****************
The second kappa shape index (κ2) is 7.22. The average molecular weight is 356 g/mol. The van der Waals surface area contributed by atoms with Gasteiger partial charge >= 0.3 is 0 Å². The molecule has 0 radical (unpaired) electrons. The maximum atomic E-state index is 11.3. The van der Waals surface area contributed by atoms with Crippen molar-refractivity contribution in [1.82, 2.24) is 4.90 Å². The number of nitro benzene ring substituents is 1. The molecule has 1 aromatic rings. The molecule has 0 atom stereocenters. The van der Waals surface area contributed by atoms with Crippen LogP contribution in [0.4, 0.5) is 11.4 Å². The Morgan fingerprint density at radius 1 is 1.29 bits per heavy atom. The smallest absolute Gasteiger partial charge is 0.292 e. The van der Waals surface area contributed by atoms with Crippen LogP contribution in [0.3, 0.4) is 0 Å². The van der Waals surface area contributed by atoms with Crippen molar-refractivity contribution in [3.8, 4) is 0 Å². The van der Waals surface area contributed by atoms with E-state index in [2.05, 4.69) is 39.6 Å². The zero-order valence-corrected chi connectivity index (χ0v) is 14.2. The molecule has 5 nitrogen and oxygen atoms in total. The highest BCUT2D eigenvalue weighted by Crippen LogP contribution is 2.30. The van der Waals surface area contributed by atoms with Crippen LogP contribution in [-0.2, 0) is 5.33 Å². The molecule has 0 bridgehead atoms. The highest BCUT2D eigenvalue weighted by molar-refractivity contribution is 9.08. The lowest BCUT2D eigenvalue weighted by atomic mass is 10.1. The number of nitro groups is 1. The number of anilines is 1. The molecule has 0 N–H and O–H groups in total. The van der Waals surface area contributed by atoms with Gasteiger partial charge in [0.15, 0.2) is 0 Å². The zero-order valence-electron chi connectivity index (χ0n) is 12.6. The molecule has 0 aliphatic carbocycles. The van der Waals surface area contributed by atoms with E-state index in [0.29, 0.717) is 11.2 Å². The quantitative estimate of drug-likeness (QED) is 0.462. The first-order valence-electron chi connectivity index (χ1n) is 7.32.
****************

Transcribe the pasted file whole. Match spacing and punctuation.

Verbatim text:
The second kappa shape index (κ2) is 7.22. The average molecular weight is 356 g/mol. The van der Waals surface area contributed by atoms with Gasteiger partial charge >= 0.3 is 0 Å². The molecule has 0 radical (unpaired) electrons. The maximum atomic E-state index is 11.3. The van der Waals surface area contributed by atoms with Crippen molar-refractivity contribution in [1.82, 2.24) is 4.90 Å². The number of nitro benzene ring substituents is 1. The molecule has 1 aromatic rings. The molecule has 0 atom stereocenters. The van der Waals surface area contributed by atoms with Crippen LogP contribution in [0.4, 0.5) is 11.4 Å². The Morgan fingerprint density at radius 1 is 1.29 bits per heavy atom. The smallest absolute Gasteiger partial charge is 0.292 e. The van der Waals surface area contributed by atoms with Crippen LogP contribution in [0.3, 0.4) is 0 Å². The van der Waals surface area contributed by atoms with Crippen molar-refractivity contribution in [3.8, 4) is 0 Å². The van der Waals surface area contributed by atoms with E-state index in [2.05, 4.69) is 39.6 Å². The zero-order valence-corrected chi connectivity index (χ0v) is 14.2. The molecule has 5 nitrogen and oxygen atoms in total. The highest BCUT2D eigenvalue weighted by Crippen LogP contribution is 2.30. The van der Waals surface area contributed by atoms with Crippen LogP contribution in [-0.2, 0) is 5.33 Å². The molecule has 0 bridgehead atoms. The highest BCUT2D eigenvalue weighted by molar-refractivity contribution is 9.08. The lowest BCUT2D eigenvalue weighted by atomic mass is 10.1. The number of nitro groups is 1. The number of anilines is 1. The molecule has 0 N–H and O–H groups in total. The van der Waals surface area contributed by atoms with Gasteiger partial charge in [0.15, 0.2) is 0 Å². The zero-order valence-electron chi connectivity index (χ0n) is 12.6. The molecule has 0 aliphatic carbocycles. The van der Waals surface area contributed by atoms with E-state index in [0.29, 0.717) is 11.2 Å². The quantitative estimate of drug-likeness (QED) is 0.462. The first-order valence-electron chi connectivity index (χ1n) is 7.32.